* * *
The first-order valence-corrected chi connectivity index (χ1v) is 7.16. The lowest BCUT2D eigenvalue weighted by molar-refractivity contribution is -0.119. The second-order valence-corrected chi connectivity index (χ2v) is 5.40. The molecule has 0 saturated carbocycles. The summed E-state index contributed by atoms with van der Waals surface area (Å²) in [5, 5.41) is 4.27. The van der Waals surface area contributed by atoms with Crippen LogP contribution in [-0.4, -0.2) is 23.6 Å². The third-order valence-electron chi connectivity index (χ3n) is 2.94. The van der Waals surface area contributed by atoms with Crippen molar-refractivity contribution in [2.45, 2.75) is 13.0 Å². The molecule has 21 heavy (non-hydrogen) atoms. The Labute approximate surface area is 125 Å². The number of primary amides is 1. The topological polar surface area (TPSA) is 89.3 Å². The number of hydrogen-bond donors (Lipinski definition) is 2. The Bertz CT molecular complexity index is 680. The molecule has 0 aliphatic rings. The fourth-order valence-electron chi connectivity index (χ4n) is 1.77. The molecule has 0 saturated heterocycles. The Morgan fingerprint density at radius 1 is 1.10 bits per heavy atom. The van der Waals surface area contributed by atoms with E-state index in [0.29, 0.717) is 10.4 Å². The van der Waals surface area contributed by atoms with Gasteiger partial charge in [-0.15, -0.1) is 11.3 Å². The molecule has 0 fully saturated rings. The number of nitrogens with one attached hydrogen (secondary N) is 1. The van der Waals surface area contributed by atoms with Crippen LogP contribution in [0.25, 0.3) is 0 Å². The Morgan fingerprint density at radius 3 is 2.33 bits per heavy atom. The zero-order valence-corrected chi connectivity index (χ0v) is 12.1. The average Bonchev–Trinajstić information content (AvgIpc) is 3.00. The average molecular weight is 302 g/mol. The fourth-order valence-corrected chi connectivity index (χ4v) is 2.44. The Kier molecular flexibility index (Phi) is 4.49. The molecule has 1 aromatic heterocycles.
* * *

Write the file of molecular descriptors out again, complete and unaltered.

The first-order valence-corrected chi connectivity index (χ1v) is 7.16. The lowest BCUT2D eigenvalue weighted by molar-refractivity contribution is -0.119. The second-order valence-corrected chi connectivity index (χ2v) is 5.40. The molecule has 0 saturated carbocycles. The summed E-state index contributed by atoms with van der Waals surface area (Å²) in [5, 5.41) is 4.27. The van der Waals surface area contributed by atoms with Crippen LogP contribution in [-0.4, -0.2) is 23.6 Å². The third-order valence-electron chi connectivity index (χ3n) is 2.94. The van der Waals surface area contributed by atoms with Crippen molar-refractivity contribution in [2.45, 2.75) is 13.0 Å². The molecule has 21 heavy (non-hydrogen) atoms. The Labute approximate surface area is 125 Å². The number of primary amides is 1. The topological polar surface area (TPSA) is 89.3 Å². The number of hydrogen-bond donors (Lipinski definition) is 2. The Bertz CT molecular complexity index is 680. The molecule has 0 aliphatic rings. The fourth-order valence-electron chi connectivity index (χ4n) is 1.77. The molecule has 0 saturated heterocycles. The Morgan fingerprint density at radius 1 is 1.10 bits per heavy atom. The van der Waals surface area contributed by atoms with E-state index in [0.29, 0.717) is 10.4 Å². The van der Waals surface area contributed by atoms with Gasteiger partial charge in [-0.15, -0.1) is 11.3 Å². The molecule has 0 fully saturated rings. The number of nitrogens with one attached hydrogen (secondary N) is 1. The van der Waals surface area contributed by atoms with Crippen LogP contribution in [0.25, 0.3) is 0 Å². The Morgan fingerprint density at radius 3 is 2.33 bits per heavy atom. The zero-order valence-corrected chi connectivity index (χ0v) is 12.1. The average Bonchev–Trinajstić information content (AvgIpc) is 3.00. The average molecular weight is 302 g/mol. The fourth-order valence-corrected chi connectivity index (χ4v) is 2.44. The Kier molecular flexibility index (Phi) is 4.49. The molecule has 1 aromatic heterocycles.